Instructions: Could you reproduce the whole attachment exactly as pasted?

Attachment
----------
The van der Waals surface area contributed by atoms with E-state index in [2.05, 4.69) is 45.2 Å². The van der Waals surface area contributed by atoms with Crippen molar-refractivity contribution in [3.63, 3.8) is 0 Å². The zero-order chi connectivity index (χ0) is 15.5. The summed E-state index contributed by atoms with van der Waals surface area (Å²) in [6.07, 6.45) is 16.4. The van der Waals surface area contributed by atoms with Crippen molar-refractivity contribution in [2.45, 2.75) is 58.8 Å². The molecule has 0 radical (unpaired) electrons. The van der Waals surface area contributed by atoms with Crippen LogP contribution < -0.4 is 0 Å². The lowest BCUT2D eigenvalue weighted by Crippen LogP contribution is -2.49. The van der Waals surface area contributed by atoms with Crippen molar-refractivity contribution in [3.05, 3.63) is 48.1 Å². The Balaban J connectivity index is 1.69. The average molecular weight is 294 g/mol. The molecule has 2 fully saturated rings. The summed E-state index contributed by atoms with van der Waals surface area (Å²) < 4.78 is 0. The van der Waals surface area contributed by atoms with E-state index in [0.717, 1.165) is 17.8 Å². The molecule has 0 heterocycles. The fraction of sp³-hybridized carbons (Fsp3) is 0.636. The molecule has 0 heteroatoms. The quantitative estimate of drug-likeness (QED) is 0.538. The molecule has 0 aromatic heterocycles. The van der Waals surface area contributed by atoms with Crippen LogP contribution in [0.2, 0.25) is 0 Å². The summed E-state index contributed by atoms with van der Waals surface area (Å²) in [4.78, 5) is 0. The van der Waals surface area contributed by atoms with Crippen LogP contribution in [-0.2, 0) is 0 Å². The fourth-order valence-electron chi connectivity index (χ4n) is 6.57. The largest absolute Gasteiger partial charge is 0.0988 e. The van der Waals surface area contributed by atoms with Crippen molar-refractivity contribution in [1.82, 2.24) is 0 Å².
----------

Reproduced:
The van der Waals surface area contributed by atoms with E-state index in [2.05, 4.69) is 45.2 Å². The van der Waals surface area contributed by atoms with Crippen molar-refractivity contribution in [3.63, 3.8) is 0 Å². The zero-order chi connectivity index (χ0) is 15.5. The summed E-state index contributed by atoms with van der Waals surface area (Å²) in [6.07, 6.45) is 16.4. The van der Waals surface area contributed by atoms with Crippen molar-refractivity contribution in [2.45, 2.75) is 58.8 Å². The molecule has 0 radical (unpaired) electrons. The van der Waals surface area contributed by atoms with Crippen LogP contribution < -0.4 is 0 Å². The lowest BCUT2D eigenvalue weighted by Crippen LogP contribution is -2.49. The van der Waals surface area contributed by atoms with Crippen molar-refractivity contribution in [3.05, 3.63) is 48.1 Å². The Balaban J connectivity index is 1.69. The average molecular weight is 294 g/mol. The molecule has 2 fully saturated rings. The summed E-state index contributed by atoms with van der Waals surface area (Å²) < 4.78 is 0. The van der Waals surface area contributed by atoms with E-state index in [0.717, 1.165) is 17.8 Å². The molecule has 0 heterocycles. The fraction of sp³-hybridized carbons (Fsp3) is 0.636. The molecule has 0 heteroatoms. The quantitative estimate of drug-likeness (QED) is 0.538. The molecule has 0 aromatic heterocycles. The van der Waals surface area contributed by atoms with Crippen LogP contribution in [0.2, 0.25) is 0 Å². The summed E-state index contributed by atoms with van der Waals surface area (Å²) in [4.78, 5) is 0. The van der Waals surface area contributed by atoms with Crippen LogP contribution in [-0.2, 0) is 0 Å². The fourth-order valence-electron chi connectivity index (χ4n) is 6.57. The largest absolute Gasteiger partial charge is 0.0988 e. The van der Waals surface area contributed by atoms with Crippen molar-refractivity contribution in [1.82, 2.24) is 0 Å².